Prayers of Intercessions
Father of multitudes, you have brought us together as family – from all places, all peoples, all times, all tongues – and you have placed us in fellowship with one another, with those who are like us, and those who are different. We share communion through time with the witnesses of your resurrection –those who saw and believed, those who doubted, those who spread the news, those who hid.
Fill us with your Holy Spirit as you filled your disciples, despite their faults and fears, so that we can boldly proclaim the Good News of your kingdom life through our everyday living. And may all your people, dwelling together in unity, so display your love and grace that others may come to believe, and through believing have life in you.

We pray for the voice of conscience crying in the wilderness: for the lone voice speaking out in the babble of indifference and neglect; for the pressure groups exposing injustice; and for the Church speaking to a godless world.

We pray for refugees fleeing from violence, and having trouble finding a welcome; for those who have resettled, but still long for the land of their birth, for young people leaving home to seek security or love, for those ill-treated by their marriage partner and for children caught up in a cycle of abuse.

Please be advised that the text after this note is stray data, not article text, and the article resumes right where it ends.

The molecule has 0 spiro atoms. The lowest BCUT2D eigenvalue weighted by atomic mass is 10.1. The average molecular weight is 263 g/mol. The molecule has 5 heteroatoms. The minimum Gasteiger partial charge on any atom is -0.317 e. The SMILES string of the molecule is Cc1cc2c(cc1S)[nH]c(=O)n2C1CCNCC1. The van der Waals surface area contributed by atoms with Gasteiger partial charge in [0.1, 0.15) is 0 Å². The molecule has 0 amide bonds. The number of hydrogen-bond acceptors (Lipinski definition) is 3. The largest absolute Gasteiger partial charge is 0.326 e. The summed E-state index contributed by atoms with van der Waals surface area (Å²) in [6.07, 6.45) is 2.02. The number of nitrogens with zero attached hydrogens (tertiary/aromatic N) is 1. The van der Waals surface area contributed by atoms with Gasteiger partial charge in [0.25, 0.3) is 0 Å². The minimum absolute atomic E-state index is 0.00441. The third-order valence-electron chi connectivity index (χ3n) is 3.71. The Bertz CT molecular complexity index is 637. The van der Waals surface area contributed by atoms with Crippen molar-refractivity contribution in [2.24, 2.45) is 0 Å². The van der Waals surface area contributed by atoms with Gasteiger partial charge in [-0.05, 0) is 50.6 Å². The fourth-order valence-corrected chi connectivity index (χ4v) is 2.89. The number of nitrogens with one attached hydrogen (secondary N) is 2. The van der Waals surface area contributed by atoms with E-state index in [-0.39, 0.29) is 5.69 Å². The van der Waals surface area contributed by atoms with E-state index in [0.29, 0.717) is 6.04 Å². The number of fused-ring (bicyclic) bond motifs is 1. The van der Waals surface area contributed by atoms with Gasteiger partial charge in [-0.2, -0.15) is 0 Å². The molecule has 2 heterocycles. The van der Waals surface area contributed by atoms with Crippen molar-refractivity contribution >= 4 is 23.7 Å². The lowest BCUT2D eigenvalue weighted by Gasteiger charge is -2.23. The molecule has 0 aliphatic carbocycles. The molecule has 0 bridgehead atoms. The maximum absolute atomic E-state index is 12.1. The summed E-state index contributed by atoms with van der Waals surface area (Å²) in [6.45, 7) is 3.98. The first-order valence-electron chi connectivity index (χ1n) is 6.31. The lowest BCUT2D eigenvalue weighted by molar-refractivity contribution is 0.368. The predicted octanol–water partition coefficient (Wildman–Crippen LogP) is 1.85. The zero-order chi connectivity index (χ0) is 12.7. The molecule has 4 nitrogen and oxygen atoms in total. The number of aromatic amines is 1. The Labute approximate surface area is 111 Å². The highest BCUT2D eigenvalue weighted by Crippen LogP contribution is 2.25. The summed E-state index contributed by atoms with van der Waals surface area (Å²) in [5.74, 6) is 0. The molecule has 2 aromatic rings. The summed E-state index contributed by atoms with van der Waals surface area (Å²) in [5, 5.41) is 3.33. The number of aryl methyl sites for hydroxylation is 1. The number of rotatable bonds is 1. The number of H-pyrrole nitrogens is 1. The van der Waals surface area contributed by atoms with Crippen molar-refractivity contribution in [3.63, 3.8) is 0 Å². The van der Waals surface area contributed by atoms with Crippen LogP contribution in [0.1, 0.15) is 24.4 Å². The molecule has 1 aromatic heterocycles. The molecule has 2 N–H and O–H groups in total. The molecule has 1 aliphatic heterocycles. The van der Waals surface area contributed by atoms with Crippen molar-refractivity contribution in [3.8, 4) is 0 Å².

We pray for those whose morale is low: because life has become a cul-de-sac, because of illness in themselves or loved ones; because of grief or bereavement; because of unemployment or lost opportunity.

We pray for your Church in its mission and service and especially for those with dwindling numbers. May the power of your resurrection give hope for those who struggle to be the conscience of society as part of their witness, for our congregations as we witness to our neighbourhoods and faith to those who have none.

Lord, though our prayers may be small and weak, may those for whom we have prayed hear your eternal word.


D Bilbrough
©Kingsway’s Thank You Music
May the blessing of God almighty, the Father, the Son and the Holy Spirit, be with you always